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Coat of arms of Uman Alternate names: Uman and Умань [Rus, Ukr, Yid - אומאן], Humań [Pol]. 48°45' N, 30°13' E. Major city in central Ukraine. 96 miles WSW of Cherkasy, 117 miles S of Kyyiv, 160 miles N of Odesa. 1900 Jewish population: 17,945.

  • Encyclopedia of Jewish Life (2001), pp. 1360-61: "Uman".
  • Shtetl Finder (1989), p. 106: "Uman".
  • JewishGen Ukraine SIG
  • Wikipedia [Apr 2014] : " A large Jewish community lived in Uman in the 18th and 19th centuries. During the Second World War, in 1941, the Battle of Uman took place in the vicinity of the town, where the German army encircled Soviet positions. The Germans deported the entire Jewish community, murdering some 17,000 Jews, and completely destroyed the Jewish cemetery, burial place of the victims of the 1768 uprising as well as Rebbe Nachman of Breslov. (After the war, a Breslov Hasid managed to locate the Rebbe's grave and preserved it when the Soviets turned the entire area into a housing project. Since the 1990s there has been a small, but growing, Jewish population in Uman, concentrated around Rebbe Nachman of Breslov tomb in Pushkina street. The local Jews are mostly involved in pilgrimage of Jewish tourists that arrive to the town."
Hebrew website with photo: "(Massacre Htkc H - which killed close to 30 thousand Jews) decided to be buried along with the Saints when time will come. In 1810, when he felt Rabbi Nachman that the end is near, he moved to Bowman.Where he lived for about six months and was buried there, buried in the martyrs massacre Hheidmkim.. Rabbi Nachman attached great importance to gather at his grave after his death, and ordered his lifetime his followers to come to his grave regularly, pray and study there, and say Tehillim. Rabbi Nachman promised in his life, and put witnessed it, that those who come to his grave and give to charity and said the ten Psalms corrected, he would take it well depth of despair. This promise takes place every year to tens of thousands of people from all over the world. Special interest around the grave is first year. One of the foundations of Breslov is gathering for the righteous Rosh Hashanah. Rabbi Nachman said, inter alia, that Rosh Hashanah has a special power "to sweeten the bad laws" over who come to be with him on Rosh Hashanah, and commanded various warnings that "No one may be absent" ingathering "Rosh Hashanah. Students of Rabbi Nachman, led his disciples, Rabbi Nathan understood from the words on New Year his last (three weeks before his death), because he wanted the custom kibbutz "who gather to righteous Rosh Hashanah, will continue even after his death, in assembling his grave. .Bowman kibbutz was continuously since his last year of Rabbi Nachman Plug A, and by pay officewhen authorities prevented the Hasidim. With the collapse of the Iron Curtain renewed kibbutz Rosh Hashanah, and has recently become the focus sweeps too many people outside of Breslov Hasidism, as in recent years, frequent the place tens of thousands of Jews, whose number is gradually increasing every year. saints buried him: Rabbi Nachman Zia"a." [Apr 2014]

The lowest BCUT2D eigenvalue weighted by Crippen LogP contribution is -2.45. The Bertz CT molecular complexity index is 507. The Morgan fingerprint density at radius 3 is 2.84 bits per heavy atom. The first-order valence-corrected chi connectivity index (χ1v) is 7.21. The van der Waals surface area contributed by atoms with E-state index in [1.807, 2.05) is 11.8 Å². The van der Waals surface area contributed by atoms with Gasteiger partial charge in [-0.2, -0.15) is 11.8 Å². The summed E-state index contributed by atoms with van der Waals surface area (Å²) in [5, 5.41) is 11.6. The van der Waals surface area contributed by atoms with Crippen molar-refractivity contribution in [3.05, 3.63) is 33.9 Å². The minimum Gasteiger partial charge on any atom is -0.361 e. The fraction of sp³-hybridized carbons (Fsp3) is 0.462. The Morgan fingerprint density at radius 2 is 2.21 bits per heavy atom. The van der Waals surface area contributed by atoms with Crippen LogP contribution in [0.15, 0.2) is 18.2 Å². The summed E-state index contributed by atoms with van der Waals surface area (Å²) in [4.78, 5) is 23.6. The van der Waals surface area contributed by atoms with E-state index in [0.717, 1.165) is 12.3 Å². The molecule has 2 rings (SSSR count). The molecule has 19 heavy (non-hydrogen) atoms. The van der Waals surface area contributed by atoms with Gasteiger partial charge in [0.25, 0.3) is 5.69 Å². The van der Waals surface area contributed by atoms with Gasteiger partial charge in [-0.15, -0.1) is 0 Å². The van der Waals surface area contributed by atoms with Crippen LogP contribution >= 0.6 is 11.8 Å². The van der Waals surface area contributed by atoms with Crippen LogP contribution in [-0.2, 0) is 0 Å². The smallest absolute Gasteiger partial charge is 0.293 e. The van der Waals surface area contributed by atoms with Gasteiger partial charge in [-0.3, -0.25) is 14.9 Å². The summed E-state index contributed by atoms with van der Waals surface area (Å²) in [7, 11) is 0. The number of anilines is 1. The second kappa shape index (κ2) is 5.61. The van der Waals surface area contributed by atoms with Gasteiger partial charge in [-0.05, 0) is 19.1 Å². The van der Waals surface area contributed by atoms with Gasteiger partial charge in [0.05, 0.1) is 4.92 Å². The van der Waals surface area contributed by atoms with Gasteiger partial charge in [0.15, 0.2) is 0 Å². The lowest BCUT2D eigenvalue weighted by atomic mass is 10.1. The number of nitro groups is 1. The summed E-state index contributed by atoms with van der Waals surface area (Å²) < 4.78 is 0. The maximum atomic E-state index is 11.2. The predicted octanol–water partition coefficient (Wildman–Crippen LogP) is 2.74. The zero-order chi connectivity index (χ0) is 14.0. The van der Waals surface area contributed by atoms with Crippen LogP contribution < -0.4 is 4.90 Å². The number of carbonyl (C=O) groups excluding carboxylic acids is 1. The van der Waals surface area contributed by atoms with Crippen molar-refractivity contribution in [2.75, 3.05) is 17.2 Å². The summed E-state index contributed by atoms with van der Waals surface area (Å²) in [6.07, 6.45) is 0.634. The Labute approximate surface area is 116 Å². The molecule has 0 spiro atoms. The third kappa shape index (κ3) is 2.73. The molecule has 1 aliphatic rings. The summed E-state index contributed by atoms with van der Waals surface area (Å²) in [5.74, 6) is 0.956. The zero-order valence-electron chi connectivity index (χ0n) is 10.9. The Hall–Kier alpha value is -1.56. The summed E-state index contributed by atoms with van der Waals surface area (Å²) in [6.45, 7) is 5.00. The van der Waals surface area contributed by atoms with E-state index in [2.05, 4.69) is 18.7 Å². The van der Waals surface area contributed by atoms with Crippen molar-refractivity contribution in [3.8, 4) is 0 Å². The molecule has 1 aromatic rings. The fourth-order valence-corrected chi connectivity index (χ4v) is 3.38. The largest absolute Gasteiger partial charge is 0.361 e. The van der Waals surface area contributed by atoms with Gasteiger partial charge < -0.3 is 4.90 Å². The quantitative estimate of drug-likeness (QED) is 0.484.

CEMETERIES:

UMAN I:     US Commission No. UA09150101
Alternate names: Human (Yiddish). Uman is located in Kievskaya at 48º45 30º13, 270km from Odessa, 200km from Kiev, 190km from Chercassi, and 139km from Vinnitsa. The cemetery is located at Osvoboditeley St. Present town population is 25,001-100,000 with 1,001-10,000 Jews.
The earliest known Jewish community in this town was 1620. 1939 Jewish population (census) in was 22,179. Living here was Rabbi Borukh from Central Synagogue. The Jewish cemetery was established in 1894 century with last known Orthodox Jewish burial 1946. No other towns or villages used this unlandmarked cemetery. The isolated urban flat land has no sign or marker. Reached by turning directly off a public road, access is open to all. No wall, fence, or gate surrounds the cemetery. 21 to 100 stones, few in original location with 25%-50% toppled or broken, date from 18th to 20th century. Some tombstones have metal fences around graves. The cemetery contains no known mass graves. Municipality owns property used for Jewish cemetery, agricultural use (crops or animal grazing) and waste dumping. Property adjacent is residential. The cemetery boundaries are smaller now than 1939 because of new roads or highways and housing development. Frequently, local residents visit. The cemetery was vandalized during World War II and frequently in the last ten years. No maintenance. Within the limits of the cemetery is a pre-burial house. Very serious threat: uncontrolled access, pollution and vandalism.
Gurfinkel Lev Vladimirovich visited site on 7/15/94. No interviews were conducted for this survey. Turman B.S. of Chercassi,Homenko str.,16,apt 66 [Phone: 631272] completed survey on 07/15/1994.

UMAN II: US Commission No. UA23030101